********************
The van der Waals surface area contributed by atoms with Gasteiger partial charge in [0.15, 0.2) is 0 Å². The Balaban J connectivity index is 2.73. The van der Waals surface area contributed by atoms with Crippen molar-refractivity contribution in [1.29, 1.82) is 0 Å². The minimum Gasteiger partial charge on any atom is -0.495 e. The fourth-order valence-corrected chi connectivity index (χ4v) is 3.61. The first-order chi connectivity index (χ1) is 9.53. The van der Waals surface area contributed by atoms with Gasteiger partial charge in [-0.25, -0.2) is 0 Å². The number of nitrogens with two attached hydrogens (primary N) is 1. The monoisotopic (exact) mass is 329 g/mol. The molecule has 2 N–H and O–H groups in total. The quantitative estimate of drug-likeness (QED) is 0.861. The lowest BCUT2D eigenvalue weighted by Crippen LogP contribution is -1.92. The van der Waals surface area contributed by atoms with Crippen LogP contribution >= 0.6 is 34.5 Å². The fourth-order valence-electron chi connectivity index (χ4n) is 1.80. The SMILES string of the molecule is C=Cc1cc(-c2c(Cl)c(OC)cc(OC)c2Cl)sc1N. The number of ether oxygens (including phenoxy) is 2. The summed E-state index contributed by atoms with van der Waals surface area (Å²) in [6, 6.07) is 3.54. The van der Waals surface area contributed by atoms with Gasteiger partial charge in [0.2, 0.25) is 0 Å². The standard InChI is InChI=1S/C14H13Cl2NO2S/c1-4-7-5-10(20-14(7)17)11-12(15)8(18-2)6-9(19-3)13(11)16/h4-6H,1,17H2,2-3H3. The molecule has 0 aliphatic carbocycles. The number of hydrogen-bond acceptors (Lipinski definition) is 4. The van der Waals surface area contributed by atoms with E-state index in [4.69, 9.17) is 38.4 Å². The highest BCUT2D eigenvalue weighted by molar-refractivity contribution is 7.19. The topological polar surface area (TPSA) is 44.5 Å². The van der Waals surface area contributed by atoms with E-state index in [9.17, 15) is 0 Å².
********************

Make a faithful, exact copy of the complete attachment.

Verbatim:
The van der Waals surface area contributed by atoms with Gasteiger partial charge in [0.15, 0.2) is 0 Å². The Balaban J connectivity index is 2.73. The van der Waals surface area contributed by atoms with Crippen molar-refractivity contribution in [1.29, 1.82) is 0 Å². The minimum Gasteiger partial charge on any atom is -0.495 e. The fourth-order valence-corrected chi connectivity index (χ4v) is 3.61. The first-order chi connectivity index (χ1) is 9.53. The van der Waals surface area contributed by atoms with Gasteiger partial charge in [-0.25, -0.2) is 0 Å². The number of nitrogens with two attached hydrogens (primary N) is 1. The monoisotopic (exact) mass is 329 g/mol. The molecule has 2 N–H and O–H groups in total. The quantitative estimate of drug-likeness (QED) is 0.861. The lowest BCUT2D eigenvalue weighted by Crippen LogP contribution is -1.92. The van der Waals surface area contributed by atoms with Crippen LogP contribution >= 0.6 is 34.5 Å². The fourth-order valence-electron chi connectivity index (χ4n) is 1.80. The SMILES string of the molecule is C=Cc1cc(-c2c(Cl)c(OC)cc(OC)c2Cl)sc1N. The number of ether oxygens (including phenoxy) is 2. The summed E-state index contributed by atoms with van der Waals surface area (Å²) in [6, 6.07) is 3.54. The van der Waals surface area contributed by atoms with Gasteiger partial charge in [0.2, 0.25) is 0 Å². The standard InChI is InChI=1S/C14H13Cl2NO2S/c1-4-7-5-10(20-14(7)17)11-12(15)8(18-2)6-9(19-3)13(11)16/h4-6H,1,17H2,2-3H3. The molecule has 0 aliphatic carbocycles. The number of hydrogen-bond acceptors (Lipinski definition) is 4. The van der Waals surface area contributed by atoms with E-state index in [4.69, 9.17) is 38.4 Å². The highest BCUT2D eigenvalue weighted by molar-refractivity contribution is 7.19. The topological polar surface area (TPSA) is 44.5 Å². The van der Waals surface area contributed by atoms with E-state index in [9.17, 15) is 0 Å².